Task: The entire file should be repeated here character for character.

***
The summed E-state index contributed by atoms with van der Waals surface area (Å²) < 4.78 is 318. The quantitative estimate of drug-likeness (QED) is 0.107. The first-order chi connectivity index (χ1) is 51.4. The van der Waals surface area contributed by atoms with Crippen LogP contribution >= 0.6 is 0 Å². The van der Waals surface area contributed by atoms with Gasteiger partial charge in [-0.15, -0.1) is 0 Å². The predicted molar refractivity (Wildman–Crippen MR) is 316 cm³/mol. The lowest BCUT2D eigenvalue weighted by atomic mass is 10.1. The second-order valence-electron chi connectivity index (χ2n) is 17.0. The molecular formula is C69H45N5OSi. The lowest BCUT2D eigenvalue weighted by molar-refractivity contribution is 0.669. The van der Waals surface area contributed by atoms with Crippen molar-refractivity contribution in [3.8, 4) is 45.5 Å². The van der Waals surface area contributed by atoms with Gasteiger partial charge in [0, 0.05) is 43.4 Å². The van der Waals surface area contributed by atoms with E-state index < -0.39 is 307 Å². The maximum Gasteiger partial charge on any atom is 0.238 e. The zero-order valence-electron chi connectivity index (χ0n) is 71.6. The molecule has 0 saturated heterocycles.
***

The summed E-state index contributed by atoms with van der Waals surface area (Å²) < 4.78 is 318. The quantitative estimate of drug-likeness (QED) is 0.107. The first-order chi connectivity index (χ1) is 51.4. The van der Waals surface area contributed by atoms with Crippen LogP contribution >= 0.6 is 0 Å². The van der Waals surface area contributed by atoms with Gasteiger partial charge in [-0.15, -0.1) is 0 Å². The predicted molar refractivity (Wildman–Crippen MR) is 316 cm³/mol. The lowest BCUT2D eigenvalue weighted by atomic mass is 10.1. The second-order valence-electron chi connectivity index (χ2n) is 17.0. The molecular formula is C69H45N5OSi. The lowest BCUT2D eigenvalue weighted by molar-refractivity contribution is 0.669. The van der Waals surface area contributed by atoms with Crippen molar-refractivity contribution in [3.8, 4) is 45.5 Å². The van der Waals surface area contributed by atoms with Gasteiger partial charge in [0, 0.05) is 43.4 Å². The van der Waals surface area contributed by atoms with E-state index < -0.39 is 307 Å². The maximum Gasteiger partial charge on any atom is 0.238 e. The zero-order valence-electron chi connectivity index (χ0n) is 71.6. The molecule has 0 saturated heterocycles.